(Continues below....)
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  12. SgCatholic

    SgCatholic Maranatha

    Will Church act and show itself to have moral credibility?
    “The Church itself has to show itself capable of recognizing and acting, not just on people who are abusers, but also on bishops,” he said, “whether they abused themselves or whether they covered up or they looked the other way.”

    “This is a serious problem defining whether the Church is going to have moral credibility,” said Royal. “One of the reasons why it’s come up again and again (at the Synod) with the young people, is they tell the bishops, that unless this issue is dealt with, openly and effectively, it’s going to damage your credibility with our age cohort.”

    Arroyo displayed a passage from Viganò’s third testimony in which Viganò identified the root cause of much of the sexual abuse as homosexuality. He asked his guests whether this message had been received in Rome, or simply dismissed as a political move against the pope.

    Murray pointed out that in his August 5 letter to the Chilean hierarchy praisingthe bishops for having reflected on their earlier failures to address abuse, Francis did identify homosexual priests in seminaries preying on seminarians.

    So the pope is aware, he said, and taking action in Chile. But the real issue, he said is an overall acceptance of homosexual acts.

    'This is a problem'
    “Look, the problem here gets down to this,” Murray stated, “people are overly sympathetic to the point of view of saying if someone has a homosexual desire and acts on it, we shouldn’t get too upset about it. We should just basically say well don’t do it anymore, and then that’s all.”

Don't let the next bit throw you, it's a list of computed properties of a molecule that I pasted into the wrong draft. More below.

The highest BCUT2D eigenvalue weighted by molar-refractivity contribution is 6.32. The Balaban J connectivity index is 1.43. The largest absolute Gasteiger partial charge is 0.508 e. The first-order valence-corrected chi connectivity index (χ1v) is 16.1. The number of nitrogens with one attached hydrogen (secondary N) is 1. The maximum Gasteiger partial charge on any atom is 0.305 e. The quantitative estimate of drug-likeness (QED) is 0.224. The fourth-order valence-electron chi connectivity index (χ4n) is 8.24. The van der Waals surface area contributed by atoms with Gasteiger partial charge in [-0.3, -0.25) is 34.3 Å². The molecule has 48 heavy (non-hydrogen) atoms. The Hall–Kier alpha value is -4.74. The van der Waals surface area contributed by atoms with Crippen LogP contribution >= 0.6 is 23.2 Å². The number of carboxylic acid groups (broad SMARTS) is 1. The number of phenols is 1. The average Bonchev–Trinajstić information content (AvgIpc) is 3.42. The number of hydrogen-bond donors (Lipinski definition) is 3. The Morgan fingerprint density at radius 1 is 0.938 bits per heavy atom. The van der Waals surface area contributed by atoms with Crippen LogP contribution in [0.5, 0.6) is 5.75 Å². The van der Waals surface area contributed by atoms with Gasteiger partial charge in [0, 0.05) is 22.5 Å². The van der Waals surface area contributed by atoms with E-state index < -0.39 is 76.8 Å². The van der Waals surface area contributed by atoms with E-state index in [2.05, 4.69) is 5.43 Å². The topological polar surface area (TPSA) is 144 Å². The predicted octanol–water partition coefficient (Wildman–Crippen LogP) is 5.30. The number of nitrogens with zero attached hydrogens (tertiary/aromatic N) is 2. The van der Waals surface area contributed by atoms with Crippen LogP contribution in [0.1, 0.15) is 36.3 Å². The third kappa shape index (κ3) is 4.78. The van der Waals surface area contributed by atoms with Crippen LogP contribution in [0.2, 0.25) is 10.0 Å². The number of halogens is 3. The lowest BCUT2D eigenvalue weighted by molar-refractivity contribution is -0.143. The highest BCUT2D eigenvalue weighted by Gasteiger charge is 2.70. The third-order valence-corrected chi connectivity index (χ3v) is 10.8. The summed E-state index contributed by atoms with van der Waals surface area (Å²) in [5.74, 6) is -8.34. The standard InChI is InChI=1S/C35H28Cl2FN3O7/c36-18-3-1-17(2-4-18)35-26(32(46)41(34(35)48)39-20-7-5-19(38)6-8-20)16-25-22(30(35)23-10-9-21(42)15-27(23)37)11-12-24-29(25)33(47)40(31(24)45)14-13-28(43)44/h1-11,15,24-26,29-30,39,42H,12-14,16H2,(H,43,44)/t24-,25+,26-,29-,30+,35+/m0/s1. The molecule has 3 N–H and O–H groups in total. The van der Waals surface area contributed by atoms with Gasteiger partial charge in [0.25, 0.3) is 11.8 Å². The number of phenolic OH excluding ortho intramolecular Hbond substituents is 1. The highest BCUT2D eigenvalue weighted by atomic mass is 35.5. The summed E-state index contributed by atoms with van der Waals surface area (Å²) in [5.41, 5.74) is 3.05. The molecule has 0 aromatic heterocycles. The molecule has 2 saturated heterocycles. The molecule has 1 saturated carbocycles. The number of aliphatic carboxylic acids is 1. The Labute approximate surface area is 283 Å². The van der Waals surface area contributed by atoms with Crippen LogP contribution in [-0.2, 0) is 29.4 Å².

“And the way the Church has traditionally taught this,” he continued, “is, yes, we feel sorry for people who have disordered affections, but we do not entrust them with authority over other people, we don’t put them in situations where they’re going to repeat offend.”

    “Everyone’s saying, well we have to normalize homosexuality in the life of the Church - that’s on the other side, I would say,” Murray said. “And our answer is, look, normality is what we want to have.”

    “We want to help people who have a homosexual problem in their life, but we can’t just pretend it’s not at the root of why all of these victims have been victimized over the years, primarily teenage boys by male clerics,” said Murray. “This is a problem.”

    There’s going to be damage to the pope and damage to the Church if Francis does not act
    Arroyo pointed out that the pope has yet to answer the charges in Viganò’s testimonies. He asked Royal if Francis can continue to remain silent and can he stonewall as he did with the dubia.

    “Well he can, obviously,” Royal responded. “But there’s going to be a damage to him and there’s going to be a damage to the Church, and that’s going to be a price that’s going to have to be paid for not answering something that patently has to be responded to.”

    Royal said he thought in a way the Ouellet letter was concocted to be a kind of a response to Viganò.

    “But it’s very clear; no one has really stepped forward and rebutted the charges that he makes,” stated Royal.

    “They talk about the way he went about it, or did the pope, this or that, was it a sanction, was it a private letter,” he said. “These are all secondary issues.”

    “The main factor here is that we know that people in the Vatican going back 15-20 years knew very well that McCarrick was damaged goods,” said Royal, “and yet somehow he moved up the food chain and became cardinal archbishop of Washington.”

    He recounted how the scenario played out; McCarrick retired and the offenses he’d committed earlier could be quietly used to keep him in check, he receives a letter from Pope Benedict XVI telling him that he should live a life of prayer and penitence, he’s not to appear in public or have public liturgies, etc.

    “But somehow when Francis is elected, he comes back from the dead,” said Royal. “These things cannot be ignored - they can be ignored, but there’s a price to pay for this.”

    Viganò’s testimonies have not been refuted